Both headphones come with reasonable accessories. The Tria comes with a swish Florentine leather case that is on the small side but well designed for the included cable; it doesn’t accommodate after-market cables well. The U4 comes with a faux leather zip-case that is way too large and doesn’t quite do it for me. The Tria case is objectively higher quality. The case that is more likely to meet folks needs in general is the WAVAYA case, as it is a more usable size for throwing in bags. Real leather also wears better than fake leather. Fake leather like that on the Stealth Sonics case peels and cracks in unappealing ways when tossed around too much due to it basically being a thin laminate material. The Stealth Sonics line-up comes standard with a recessed 2-pin cable, while the WAVAYA Tria comes standard with a T2 terminated Linum BaX cable—I did not get this version, instead getting a Plastics One 2-pin cable that I immediately replaced with a better sounding cable. I’d personally recommend that WAVAYA buyers go with the T2 Linum BaX cable.


On Queen – Bicycle Race (DSD64) the bass is big and groovy on the U4, but the mids aren’t dirtied up by it and the bass is still pretty clear. The bass leans toward smooth over detailed, but detail is not completely lost. It sounds substantially like a dynamic driver with the faceplate open. It really is impressive how big they’ve gotten the bass and how they’ve gotten the note decay just about right. It is frequently the case that balanced armatures have decay that is a little bit too fast in the bass region. Something often not noted in reviews is that elevated treble gives bass greater definition. In the case of the U4, it also pushes cymbals and other instruments in the 5kHz to 6.5kHz spike in the range (I listened and then looked at Crinacle’s graphs, they are accurate). The mids maintain good detail and clarity and their position in the stage is good, there are no spikes in the midrange, just a good light slope upwards toward the treble which lends a touch of sweetness to female vocals and higher pitched male vocals. Comparatively, the WAVAYA Tria Live sounds more balanced with a good deal of air around the instruments and a presentation that is leaner. The U4 is spaghetti carbonara while the Tria Live is spaghetti vongole; they are both delicious, both have some salt (extra treble here) to clean up the stage and allow clarity through the mids, but U4 has a lot more richness to its signature that will appeal to some and feel all too much to others. I like both, but they are substantially different offerings. The bass is smaller on the Tria Live than what you see on the U4, but the sound is more balanced and less in your face. Freddie’s vocals are more appropriately placed in the stage with cymbals crashing behind it more frequently than in front of it, which is more appropriate. The bass isn’t as thick and groovy and doesn’t have as much amplitude, but it’s still good balanced armature bass.

So, who handles greasy fast speed and lots of impact better? On Billy Cobham – Quadrant 4 (DSD64), the drum impacts sound a touch muted and rounded off on the Tria Live, I think they would benefit from an extra mids driver to make the drum a bit cleaner and more impactful. Speedwise, they don’t quite keep up like their top tier (I’ve got the Octa too). Note transitions and boundaries have some overlap and smoothing. Performance is generally better from a speed perspective on bass and treble, fast mids have more trouble. The drum beat on the U4 sounds a bit boxy with two much emphasis. This track is just overexposed in the upper bass and lower mids for the U4. It’s very uneven sounding. Guitar placement is generally a bit too much back of the bass. These are bass led IEMs, but there is something to note here: the roundness of the bass is partly distortion. These are gaining some greater body by increasing distortion in the bass. The guitar and treble are doing better than the WAVAYA Tria Live on this with cleaner delivery, but the bass is about 10dB too loud for this track in the mid and upper bass. The answer to the initial question is that the U4 is slightly better, because of better treble and mids speed, but that the imbalance of the signature makes it a harder listen. On technical performance on this track the U4 is better, but on tone, I have a slight preference for the Tria Live due to its more balanced presentation.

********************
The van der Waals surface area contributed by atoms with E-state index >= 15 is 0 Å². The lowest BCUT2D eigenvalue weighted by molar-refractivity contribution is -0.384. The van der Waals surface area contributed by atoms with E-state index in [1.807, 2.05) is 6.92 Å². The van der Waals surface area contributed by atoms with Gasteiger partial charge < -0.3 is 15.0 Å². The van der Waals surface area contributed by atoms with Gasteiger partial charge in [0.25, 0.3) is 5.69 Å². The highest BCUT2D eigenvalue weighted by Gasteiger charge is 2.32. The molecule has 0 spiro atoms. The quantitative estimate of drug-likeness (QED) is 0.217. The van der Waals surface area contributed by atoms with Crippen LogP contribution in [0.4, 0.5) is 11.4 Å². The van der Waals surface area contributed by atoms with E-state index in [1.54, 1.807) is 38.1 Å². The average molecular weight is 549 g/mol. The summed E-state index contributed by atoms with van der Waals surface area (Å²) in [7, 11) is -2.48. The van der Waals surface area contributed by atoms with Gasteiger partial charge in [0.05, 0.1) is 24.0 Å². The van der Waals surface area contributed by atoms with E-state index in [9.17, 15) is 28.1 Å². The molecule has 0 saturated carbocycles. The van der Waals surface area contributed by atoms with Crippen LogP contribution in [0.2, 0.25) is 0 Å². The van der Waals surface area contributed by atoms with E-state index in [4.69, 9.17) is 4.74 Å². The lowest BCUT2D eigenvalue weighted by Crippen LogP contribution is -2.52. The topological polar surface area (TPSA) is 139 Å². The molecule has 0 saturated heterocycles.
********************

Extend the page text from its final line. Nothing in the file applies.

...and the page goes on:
The U4 bass is again dominant on Natalie Merchant – Carnival (24-96). Natalie’s voice is nicely placed and warm. The U4 is warm in general. This track is a vocal forward mastering, which means that Natalie’s vocal depth in the stage is still pretty appropriate compared to the treble presentation. The mids have nice clarity. Initial drum hits in the beginning of the track have good snap. I could use a bit more bass on the Tria Live, but some of this will be due to switching from a certified bassy beast to a more normal balanced armature presentation. The intro bass actually sounds better and more natural with less distortion on the WAVAYA Tria Live as the decay is more refined and tightly controlled, it’s not overly fast. The WAVAYA Tria Live has decay that’s just about right. The balance of the sound signature means that individual instruments have more separation, where there’s more spatial blending on the U4. Natalie’s voice is a bit airier on the Tria and warmer and thicker on the U4. The Tria Live still has warmth, but it isn’t to the heightened level of the U4.

Overall, I think I prefer the WAVAYA Tria Live for most music. For smash you in the face kind of music like metal, or bass led music like hip-hop, I’d probably go for the U4. It will come down to whether you want a more coloured signature or a more balanced signature for the music you are listening to.